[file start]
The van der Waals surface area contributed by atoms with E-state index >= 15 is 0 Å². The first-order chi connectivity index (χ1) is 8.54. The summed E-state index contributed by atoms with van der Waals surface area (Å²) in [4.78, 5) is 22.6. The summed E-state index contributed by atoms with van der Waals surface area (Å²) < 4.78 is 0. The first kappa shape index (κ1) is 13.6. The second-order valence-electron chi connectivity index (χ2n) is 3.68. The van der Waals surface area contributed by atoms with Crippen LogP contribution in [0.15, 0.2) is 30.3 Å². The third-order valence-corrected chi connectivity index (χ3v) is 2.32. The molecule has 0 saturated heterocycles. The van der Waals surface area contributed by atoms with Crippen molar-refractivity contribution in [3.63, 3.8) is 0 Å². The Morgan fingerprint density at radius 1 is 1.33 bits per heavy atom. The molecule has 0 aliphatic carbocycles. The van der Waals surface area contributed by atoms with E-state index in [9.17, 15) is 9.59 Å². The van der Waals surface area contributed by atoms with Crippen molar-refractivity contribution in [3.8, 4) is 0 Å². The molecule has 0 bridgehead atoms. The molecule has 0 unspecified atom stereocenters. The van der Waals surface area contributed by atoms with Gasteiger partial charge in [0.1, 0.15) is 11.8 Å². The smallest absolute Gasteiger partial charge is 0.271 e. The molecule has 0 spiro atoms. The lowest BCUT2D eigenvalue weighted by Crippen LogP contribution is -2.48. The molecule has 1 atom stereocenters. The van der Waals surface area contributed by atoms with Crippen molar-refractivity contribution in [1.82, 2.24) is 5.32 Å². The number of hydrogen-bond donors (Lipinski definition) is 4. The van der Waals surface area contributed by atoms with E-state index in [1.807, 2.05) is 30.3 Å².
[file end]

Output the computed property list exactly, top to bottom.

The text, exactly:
The van der Waals surface area contributed by atoms with E-state index >= 15 is 0 Å². The first-order chi connectivity index (χ1) is 8.54. The summed E-state index contributed by atoms with van der Waals surface area (Å²) in [4.78, 5) is 22.6. The summed E-state index contributed by atoms with van der Waals surface area (Å²) < 4.78 is 0. The first kappa shape index (κ1) is 13.6. The second-order valence-electron chi connectivity index (χ2n) is 3.68. The van der Waals surface area contributed by atoms with Crippen LogP contribution in [0.15, 0.2) is 30.3 Å². The third-order valence-corrected chi connectivity index (χ3v) is 2.32. The molecule has 0 saturated heterocycles. The van der Waals surface area contributed by atoms with Crippen molar-refractivity contribution in [3.63, 3.8) is 0 Å². The Morgan fingerprint density at radius 1 is 1.33 bits per heavy atom. The molecule has 0 aliphatic carbocycles. The van der Waals surface area contributed by atoms with E-state index in [9.17, 15) is 9.59 Å². The van der Waals surface area contributed by atoms with Crippen molar-refractivity contribution in [3.8, 4) is 0 Å². The molecule has 0 bridgehead atoms. The molecule has 0 unspecified atom stereocenters. The van der Waals surface area contributed by atoms with Gasteiger partial charge in [0.1, 0.15) is 11.8 Å². The smallest absolute Gasteiger partial charge is 0.271 e. The molecule has 0 spiro atoms. The lowest BCUT2D eigenvalue weighted by Crippen LogP contribution is -2.48. The molecule has 1 atom stereocenters. The van der Waals surface area contributed by atoms with Crippen molar-refractivity contribution in [1.82, 2.24) is 5.32 Å². The number of hydrogen-bond donors (Lipinski definition) is 4. The van der Waals surface area contributed by atoms with E-state index in [1.807, 2.05) is 30.3 Å².